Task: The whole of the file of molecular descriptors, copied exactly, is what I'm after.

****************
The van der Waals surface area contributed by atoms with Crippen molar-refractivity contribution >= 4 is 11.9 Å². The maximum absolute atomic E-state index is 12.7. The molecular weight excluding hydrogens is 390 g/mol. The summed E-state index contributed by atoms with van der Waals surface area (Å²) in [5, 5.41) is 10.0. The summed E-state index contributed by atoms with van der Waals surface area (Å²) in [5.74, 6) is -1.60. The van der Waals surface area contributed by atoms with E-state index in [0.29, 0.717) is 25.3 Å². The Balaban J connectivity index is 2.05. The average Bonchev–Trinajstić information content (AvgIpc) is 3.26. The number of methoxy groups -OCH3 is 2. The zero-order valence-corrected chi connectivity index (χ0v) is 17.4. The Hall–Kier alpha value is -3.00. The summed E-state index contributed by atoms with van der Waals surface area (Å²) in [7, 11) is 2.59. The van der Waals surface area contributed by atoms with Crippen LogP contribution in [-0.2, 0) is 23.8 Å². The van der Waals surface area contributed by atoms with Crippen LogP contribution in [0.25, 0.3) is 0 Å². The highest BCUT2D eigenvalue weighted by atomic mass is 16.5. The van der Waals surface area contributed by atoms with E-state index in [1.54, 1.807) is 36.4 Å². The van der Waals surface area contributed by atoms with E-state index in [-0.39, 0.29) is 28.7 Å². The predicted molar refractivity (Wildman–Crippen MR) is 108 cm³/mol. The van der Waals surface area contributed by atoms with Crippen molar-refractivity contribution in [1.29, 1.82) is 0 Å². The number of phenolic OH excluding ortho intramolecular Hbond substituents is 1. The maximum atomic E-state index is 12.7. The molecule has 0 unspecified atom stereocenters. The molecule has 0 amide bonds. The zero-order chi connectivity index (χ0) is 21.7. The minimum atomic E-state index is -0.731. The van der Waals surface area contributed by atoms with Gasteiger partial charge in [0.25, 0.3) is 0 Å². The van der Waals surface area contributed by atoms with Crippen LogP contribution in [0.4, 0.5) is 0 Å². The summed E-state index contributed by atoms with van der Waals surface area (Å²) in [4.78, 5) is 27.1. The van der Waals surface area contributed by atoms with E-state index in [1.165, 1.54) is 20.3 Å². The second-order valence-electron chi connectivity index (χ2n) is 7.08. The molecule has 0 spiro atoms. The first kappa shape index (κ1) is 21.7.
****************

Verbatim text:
The van der Waals surface area contributed by atoms with Crippen molar-refractivity contribution >= 4 is 11.9 Å². The maximum absolute atomic E-state index is 12.7. The molecular weight excluding hydrogens is 390 g/mol. The summed E-state index contributed by atoms with van der Waals surface area (Å²) in [5, 5.41) is 10.0. The summed E-state index contributed by atoms with van der Waals surface area (Å²) in [5.74, 6) is -1.60. The van der Waals surface area contributed by atoms with E-state index in [0.29, 0.717) is 25.3 Å². The Balaban J connectivity index is 2.05. The average Bonchev–Trinajstić information content (AvgIpc) is 3.26. The number of methoxy groups -OCH3 is 2. The zero-order valence-corrected chi connectivity index (χ0v) is 17.4. The Hall–Kier alpha value is -3.00. The summed E-state index contributed by atoms with van der Waals surface area (Å²) in [7, 11) is 2.59. The van der Waals surface area contributed by atoms with Crippen LogP contribution in [-0.2, 0) is 23.8 Å². The van der Waals surface area contributed by atoms with Crippen LogP contribution in [0.25, 0.3) is 0 Å². The highest BCUT2D eigenvalue weighted by atomic mass is 16.5. The van der Waals surface area contributed by atoms with E-state index in [1.54, 1.807) is 36.4 Å². The van der Waals surface area contributed by atoms with E-state index in [-0.39, 0.29) is 28.7 Å². The predicted molar refractivity (Wildman–Crippen MR) is 108 cm³/mol. The van der Waals surface area contributed by atoms with Crippen molar-refractivity contribution in [1.29, 1.82) is 0 Å². The number of phenolic OH excluding ortho intramolecular Hbond substituents is 1. The maximum atomic E-state index is 12.7. The molecule has 0 unspecified atom stereocenters. The molecule has 0 amide bonds. The zero-order chi connectivity index (χ0) is 21.7. The minimum atomic E-state index is -0.731. The van der Waals surface area contributed by atoms with Gasteiger partial charge in [0.25, 0.3) is 0 Å². The van der Waals surface area contributed by atoms with Crippen LogP contribution in [0.4, 0.5) is 0 Å². The summed E-state index contributed by atoms with van der Waals surface area (Å²) in [4.78, 5) is 27.1. The van der Waals surface area contributed by atoms with E-state index in [1.165, 1.54) is 20.3 Å². The second-order valence-electron chi connectivity index (χ2n) is 7.08. The molecule has 0 spiro atoms. The first kappa shape index (κ1) is 21.7.